HOW TO REST AND AVOID DISTRACTIONS?
R= REST. How to Rest? HOW TO REST AND AVOID DISTRACTIONS? No matter how busy your schedule, everyone needs time to rest. The trouble is, sometimes you wake up from a good night’s sleep feeling just as tired as before! If that’s the case, it may be because you are not getting the type of rest you need. Both your body and mind need a variety of different types of rest to relax, unwind, and recharge. From 5-minute meditation breaks to mindfulness exercises to relaxing escapes to the wilderness (or even just your backyard), you need rest in all forms to really relax. Whether you’re looking to relax your body, mind, or soul, this article is here to help provide tips on how to make rest a meaningful part of your schedule.
Take breaks to relax as you work.
No matter how much work you have to do, remember that you’re only human.
- A break can bring you back to yourself for a moment.
- If you find your mind stuck on a particular homework problem or you just can’t seem to focus on a project at work, take 5 minutes to step away and quiet your mind.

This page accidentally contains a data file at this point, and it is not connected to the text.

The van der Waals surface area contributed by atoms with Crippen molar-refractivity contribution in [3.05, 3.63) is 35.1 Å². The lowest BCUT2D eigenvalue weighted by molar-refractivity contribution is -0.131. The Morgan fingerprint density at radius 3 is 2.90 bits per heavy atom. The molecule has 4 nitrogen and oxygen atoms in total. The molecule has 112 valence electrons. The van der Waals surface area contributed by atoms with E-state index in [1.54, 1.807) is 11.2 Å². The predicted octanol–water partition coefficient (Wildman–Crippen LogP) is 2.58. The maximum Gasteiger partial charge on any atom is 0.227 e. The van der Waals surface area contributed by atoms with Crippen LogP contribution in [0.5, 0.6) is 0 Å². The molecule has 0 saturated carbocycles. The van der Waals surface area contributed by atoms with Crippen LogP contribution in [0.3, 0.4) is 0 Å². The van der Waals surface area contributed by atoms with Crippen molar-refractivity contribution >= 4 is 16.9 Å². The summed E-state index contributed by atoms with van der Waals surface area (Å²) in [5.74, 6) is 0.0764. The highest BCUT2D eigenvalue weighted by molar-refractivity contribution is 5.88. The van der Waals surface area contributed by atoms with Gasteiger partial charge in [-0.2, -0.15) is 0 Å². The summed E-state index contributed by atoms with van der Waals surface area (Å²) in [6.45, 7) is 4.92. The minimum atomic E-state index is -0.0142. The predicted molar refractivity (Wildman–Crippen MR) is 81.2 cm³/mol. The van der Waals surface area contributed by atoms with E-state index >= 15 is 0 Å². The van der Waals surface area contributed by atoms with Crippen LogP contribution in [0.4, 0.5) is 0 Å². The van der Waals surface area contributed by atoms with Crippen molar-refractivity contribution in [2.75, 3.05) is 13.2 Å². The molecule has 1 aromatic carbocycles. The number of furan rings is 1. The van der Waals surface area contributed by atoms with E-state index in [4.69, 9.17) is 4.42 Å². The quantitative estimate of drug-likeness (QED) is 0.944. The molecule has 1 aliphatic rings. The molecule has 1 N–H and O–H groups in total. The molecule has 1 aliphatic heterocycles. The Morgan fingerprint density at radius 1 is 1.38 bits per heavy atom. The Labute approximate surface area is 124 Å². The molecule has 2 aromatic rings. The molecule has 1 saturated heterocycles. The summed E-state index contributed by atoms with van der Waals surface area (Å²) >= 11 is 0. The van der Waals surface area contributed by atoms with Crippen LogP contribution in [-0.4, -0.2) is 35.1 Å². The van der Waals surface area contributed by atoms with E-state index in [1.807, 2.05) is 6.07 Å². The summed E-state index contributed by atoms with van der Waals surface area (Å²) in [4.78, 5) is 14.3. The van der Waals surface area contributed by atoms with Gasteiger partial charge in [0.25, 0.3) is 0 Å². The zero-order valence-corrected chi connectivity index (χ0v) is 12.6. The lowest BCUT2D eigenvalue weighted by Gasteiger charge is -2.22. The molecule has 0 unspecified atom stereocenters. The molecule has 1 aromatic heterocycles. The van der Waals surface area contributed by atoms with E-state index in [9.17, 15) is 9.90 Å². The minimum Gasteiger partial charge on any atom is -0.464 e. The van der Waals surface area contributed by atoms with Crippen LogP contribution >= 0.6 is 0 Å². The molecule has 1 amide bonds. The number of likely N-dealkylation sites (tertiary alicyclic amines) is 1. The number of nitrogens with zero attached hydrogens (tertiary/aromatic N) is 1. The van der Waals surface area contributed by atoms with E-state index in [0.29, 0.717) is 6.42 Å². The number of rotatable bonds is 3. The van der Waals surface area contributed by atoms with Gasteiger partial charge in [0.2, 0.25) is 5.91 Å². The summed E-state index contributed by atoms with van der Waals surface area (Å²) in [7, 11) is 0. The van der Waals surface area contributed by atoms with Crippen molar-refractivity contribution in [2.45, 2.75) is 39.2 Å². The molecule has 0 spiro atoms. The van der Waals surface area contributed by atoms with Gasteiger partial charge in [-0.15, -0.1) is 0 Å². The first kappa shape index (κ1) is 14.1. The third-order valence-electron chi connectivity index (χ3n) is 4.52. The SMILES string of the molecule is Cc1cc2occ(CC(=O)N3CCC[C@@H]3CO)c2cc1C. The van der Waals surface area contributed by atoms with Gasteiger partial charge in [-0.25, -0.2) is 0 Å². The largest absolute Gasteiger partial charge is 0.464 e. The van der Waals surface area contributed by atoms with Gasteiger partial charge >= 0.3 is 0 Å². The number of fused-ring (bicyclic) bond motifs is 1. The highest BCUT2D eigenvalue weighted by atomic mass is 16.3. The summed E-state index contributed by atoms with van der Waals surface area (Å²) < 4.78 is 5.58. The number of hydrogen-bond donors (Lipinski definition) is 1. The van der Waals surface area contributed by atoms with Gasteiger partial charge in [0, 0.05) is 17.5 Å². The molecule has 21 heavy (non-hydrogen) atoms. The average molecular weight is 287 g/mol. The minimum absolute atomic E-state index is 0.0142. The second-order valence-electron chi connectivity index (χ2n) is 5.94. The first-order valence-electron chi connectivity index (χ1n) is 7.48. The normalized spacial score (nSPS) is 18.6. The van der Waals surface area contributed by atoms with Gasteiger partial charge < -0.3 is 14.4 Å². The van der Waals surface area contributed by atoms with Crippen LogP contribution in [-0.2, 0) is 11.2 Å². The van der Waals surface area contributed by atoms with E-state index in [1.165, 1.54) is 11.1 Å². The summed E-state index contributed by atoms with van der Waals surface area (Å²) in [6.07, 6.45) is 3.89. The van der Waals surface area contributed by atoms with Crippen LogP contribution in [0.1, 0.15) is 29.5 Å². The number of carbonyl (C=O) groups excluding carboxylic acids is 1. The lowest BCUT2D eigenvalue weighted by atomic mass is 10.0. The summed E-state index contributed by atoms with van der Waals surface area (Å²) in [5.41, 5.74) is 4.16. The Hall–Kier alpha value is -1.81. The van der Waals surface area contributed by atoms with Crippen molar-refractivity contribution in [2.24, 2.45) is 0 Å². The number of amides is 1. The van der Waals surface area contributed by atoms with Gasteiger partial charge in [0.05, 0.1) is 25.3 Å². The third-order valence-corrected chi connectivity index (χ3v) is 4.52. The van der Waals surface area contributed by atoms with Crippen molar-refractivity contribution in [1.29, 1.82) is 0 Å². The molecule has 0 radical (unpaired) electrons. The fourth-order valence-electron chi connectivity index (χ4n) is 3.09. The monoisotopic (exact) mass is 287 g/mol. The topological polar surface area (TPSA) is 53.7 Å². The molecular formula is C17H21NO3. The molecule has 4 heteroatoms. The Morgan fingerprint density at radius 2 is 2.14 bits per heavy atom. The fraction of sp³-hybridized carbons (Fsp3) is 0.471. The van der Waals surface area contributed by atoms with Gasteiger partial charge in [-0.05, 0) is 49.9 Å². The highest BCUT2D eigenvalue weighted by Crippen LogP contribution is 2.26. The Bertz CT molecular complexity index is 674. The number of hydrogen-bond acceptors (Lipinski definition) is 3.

- Giving your mind a break helps you feel fresh and rejuvenated when you return to the task at hand.
- Try going outside for a few minutes of fresh air or take 10 minutes to walk around the block. If you can’t go outside, step away from your desk and look at the view of the city through your window!
Practice daily meditation.
Meditating is a great way to rest your mind and body.
- Though there are a variety of meditation practices you can try, mindful meditation is one of the most common.
- A primary focus of mindful meditation is living in the present moment.
- You do so by focusing on your breathing and letting your thoughts pass without attachment or worries.
- These practices help you rest, quiet your mind, ad relax your body.
- To try meditating, find a calm space to sit alone.
- Next, close your eyes and focus on your breathing.
- If you run into distracting thoughts, acknowledge them but let them pass.
- If you are new to meditating, try it out for shorter spans of time.
- Even 5 minutes of meditation can provide benefits!
Focus on your senses.
Engaging with your senses can ground your thoughts and rest your mind.